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ASCOconnection.org is a forum for the exchange of views on topical issues in the field of oncology. The views expressed in the blogs, comments, and forums belong to the authors. They do not necessarily reflect the views or positions of the American Society of Clinical Oncology. Please read the Commenting Guidelines.

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Dr. Julia Close describes a recent study about the dearth of sponsorship opportunities for women in medicine. Narrowing the opportunity gap is crucial for narrowing the gender gap in leadership positions.
Guideline co-chairs Drs. Timothy Gilligan and Walter Baile highlight specific recommendations for better communication and provide some examples of how they can translate into practice.
With support from ASCO's Quality Training Program, Dr. Arjun Gupta and his team were able to make major reductions in patient wait time for chemotherapy.
When your day seems to be a cascade of bad news, your attitude about stress can impact its effect on you. Dr. Julia Close shares a personal story about maintaining perspective during a challenging time.
"As a mother and an oncologist, there are always times when I am plagued with doubt, feeling I could be more fully present in one role if I wasn’t worrying about the other," says Dr. Jane Lowe Meisel.
In the wake of a natural disaster, writes Dr. Enrique Soto Pérez de Celis, small acts like checking in with a patient via text can go a long way in providing reassurance and care.
"At different points in the retreat, I felt indebted to the women who came before me... and renewed by the ideas we all have to make a world of difference in cancer care," writes Dr. Stephanie Graff.
As fellows, we are the faculty members and program directors of tomorrow, so it really is up to us to make sense of how to maintain the necessary rigor to get through medical training but also how to live and let live while doing it.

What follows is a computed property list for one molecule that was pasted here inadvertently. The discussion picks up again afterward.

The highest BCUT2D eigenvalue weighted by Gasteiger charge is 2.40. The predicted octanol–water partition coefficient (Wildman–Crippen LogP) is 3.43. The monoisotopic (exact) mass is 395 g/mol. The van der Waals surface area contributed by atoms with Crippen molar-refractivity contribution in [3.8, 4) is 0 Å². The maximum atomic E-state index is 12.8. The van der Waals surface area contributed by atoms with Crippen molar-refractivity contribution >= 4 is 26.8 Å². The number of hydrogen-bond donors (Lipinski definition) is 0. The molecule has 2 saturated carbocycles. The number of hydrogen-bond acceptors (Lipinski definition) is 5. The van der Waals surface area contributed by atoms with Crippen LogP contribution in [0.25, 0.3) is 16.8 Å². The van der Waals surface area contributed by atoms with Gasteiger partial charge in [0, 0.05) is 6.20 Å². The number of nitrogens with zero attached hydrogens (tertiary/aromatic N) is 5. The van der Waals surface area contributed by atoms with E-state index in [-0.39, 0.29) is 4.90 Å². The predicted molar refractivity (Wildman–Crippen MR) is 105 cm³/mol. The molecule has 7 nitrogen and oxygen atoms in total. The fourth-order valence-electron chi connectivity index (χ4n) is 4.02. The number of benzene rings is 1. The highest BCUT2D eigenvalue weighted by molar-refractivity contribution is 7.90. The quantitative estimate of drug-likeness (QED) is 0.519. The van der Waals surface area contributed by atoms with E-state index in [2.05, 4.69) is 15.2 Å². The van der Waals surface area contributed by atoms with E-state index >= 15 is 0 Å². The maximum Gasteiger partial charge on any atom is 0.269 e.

In this issue’s Trainee & Early-Career section, Dr. Melissa Loh shares thoughtful, practical advice for oncology fellows thinking about pursuing a second degree while completing ...
As I prepare to take on a new professional position, I have been reflecting on what academic medicine means, and how to thrive in it.
After more than 10 years of college, medical school, and training, you’re finally an attending! Many people feel that this transition is harder than starting internship, because all of a sudden, you—and only you—are calling the shots.
When it comes to taking care of yourself, Dr. Amelia A. Langston notes, it's not about the activity (or how much, far, or fast you go). It's about building a habit and sticking to it, for yourself and for those around you.
As clinicians, we face growing expectations and demands in all aspects of our work—including our email inboxes. Dr. Suresh S. Ramalingam shares a few ideas for managing email, and welcomes your tips (and/or commiseration).
"Reflection kept bringing me back to a simple truth: my job as a mother and my job as a physician are strikingly similar," writes Dr. Stephanie Graff.
My health is important, just as my job is important. And it is so okay to be a doctor and a patient at the same time.
This new initiative will allow more interested volunteers than ever before to contribute to ASCO's mission and support better patient care.
Dr. Julia Close invites women attending the ASCO Annual Meeting to be a part of conversations about gender in medicine at the Women's Networking Center, either by joining for planned session or simply by stopping by to meet colleagues and have a cup of coffee.
Mr. Todd Pickard considers the effect of the team on professional burnout. Is your team a source of conflict and disappointment, or a source of confidence?

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